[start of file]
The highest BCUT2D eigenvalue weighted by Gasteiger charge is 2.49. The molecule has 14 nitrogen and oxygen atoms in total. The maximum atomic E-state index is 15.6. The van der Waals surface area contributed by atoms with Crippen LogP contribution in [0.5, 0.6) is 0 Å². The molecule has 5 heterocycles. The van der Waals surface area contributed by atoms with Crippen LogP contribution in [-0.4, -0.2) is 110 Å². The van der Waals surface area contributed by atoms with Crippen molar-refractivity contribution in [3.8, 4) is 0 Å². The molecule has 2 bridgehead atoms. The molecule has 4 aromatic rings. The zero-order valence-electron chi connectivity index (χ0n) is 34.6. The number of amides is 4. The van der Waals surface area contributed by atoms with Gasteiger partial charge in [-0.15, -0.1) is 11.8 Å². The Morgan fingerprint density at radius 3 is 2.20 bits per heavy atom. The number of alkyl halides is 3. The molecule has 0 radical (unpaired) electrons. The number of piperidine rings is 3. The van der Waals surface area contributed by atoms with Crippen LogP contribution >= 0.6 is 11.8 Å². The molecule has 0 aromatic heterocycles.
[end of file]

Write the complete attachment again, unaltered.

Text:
The highest BCUT2D eigenvalue weighted by Gasteiger charge is 2.49. The molecule has 14 nitrogen and oxygen atoms in total. The maximum atomic E-state index is 15.6. The van der Waals surface area contributed by atoms with Crippen LogP contribution in [0.5, 0.6) is 0 Å². The molecule has 5 heterocycles. The van der Waals surface area contributed by atoms with Crippen LogP contribution in [-0.4, -0.2) is 110 Å². The van der Waals surface area contributed by atoms with Crippen molar-refractivity contribution in [3.8, 4) is 0 Å². The molecule has 2 bridgehead atoms. The molecule has 4 aromatic rings. The zero-order valence-electron chi connectivity index (χ0n) is 34.6. The number of amides is 4. The van der Waals surface area contributed by atoms with Gasteiger partial charge in [-0.15, -0.1) is 11.8 Å². The Morgan fingerprint density at radius 3 is 2.20 bits per heavy atom. The number of alkyl halides is 3. The molecule has 0 radical (unpaired) electrons. The number of piperidine rings is 3. The van der Waals surface area contributed by atoms with Crippen LogP contribution >= 0.6 is 11.8 Å². The molecule has 0 aromatic heterocycles.